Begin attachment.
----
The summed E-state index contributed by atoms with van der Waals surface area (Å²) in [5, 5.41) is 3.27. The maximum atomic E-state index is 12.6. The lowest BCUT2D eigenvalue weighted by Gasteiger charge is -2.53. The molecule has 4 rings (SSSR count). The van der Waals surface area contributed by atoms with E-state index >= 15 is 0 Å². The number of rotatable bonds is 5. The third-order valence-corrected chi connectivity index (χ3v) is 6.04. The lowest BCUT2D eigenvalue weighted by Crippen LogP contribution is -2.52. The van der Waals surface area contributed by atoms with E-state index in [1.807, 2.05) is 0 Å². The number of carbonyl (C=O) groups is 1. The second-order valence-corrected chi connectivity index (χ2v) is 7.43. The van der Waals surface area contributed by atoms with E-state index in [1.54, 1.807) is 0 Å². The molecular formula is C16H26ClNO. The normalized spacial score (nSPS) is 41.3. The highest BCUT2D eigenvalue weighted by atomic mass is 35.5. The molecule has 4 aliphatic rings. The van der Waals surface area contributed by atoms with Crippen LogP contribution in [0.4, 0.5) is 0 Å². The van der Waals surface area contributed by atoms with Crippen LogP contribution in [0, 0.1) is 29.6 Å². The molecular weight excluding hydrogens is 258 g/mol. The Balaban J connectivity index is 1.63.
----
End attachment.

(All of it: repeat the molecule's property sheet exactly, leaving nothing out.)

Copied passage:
The summed E-state index contributed by atoms with van der Waals surface area (Å²) in [5, 5.41) is 3.27. The maximum atomic E-state index is 12.6. The lowest BCUT2D eigenvalue weighted by Gasteiger charge is -2.53. The molecule has 4 rings (SSSR count). The van der Waals surface area contributed by atoms with E-state index >= 15 is 0 Å². The number of rotatable bonds is 5. The third-order valence-corrected chi connectivity index (χ3v) is 6.04. The lowest BCUT2D eigenvalue weighted by Crippen LogP contribution is -2.52. The van der Waals surface area contributed by atoms with E-state index in [1.807, 2.05) is 0 Å². The number of carbonyl (C=O) groups is 1. The second-order valence-corrected chi connectivity index (χ2v) is 7.43. The van der Waals surface area contributed by atoms with E-state index in [1.54, 1.807) is 0 Å². The molecular formula is C16H26ClNO. The normalized spacial score (nSPS) is 41.3. The highest BCUT2D eigenvalue weighted by atomic mass is 35.5. The molecule has 4 aliphatic rings. The van der Waals surface area contributed by atoms with Crippen LogP contribution in [0.4, 0.5) is 0 Å². The van der Waals surface area contributed by atoms with Crippen LogP contribution in [0, 0.1) is 29.6 Å². The molecular weight excluding hydrogens is 258 g/mol. The Balaban J connectivity index is 1.63.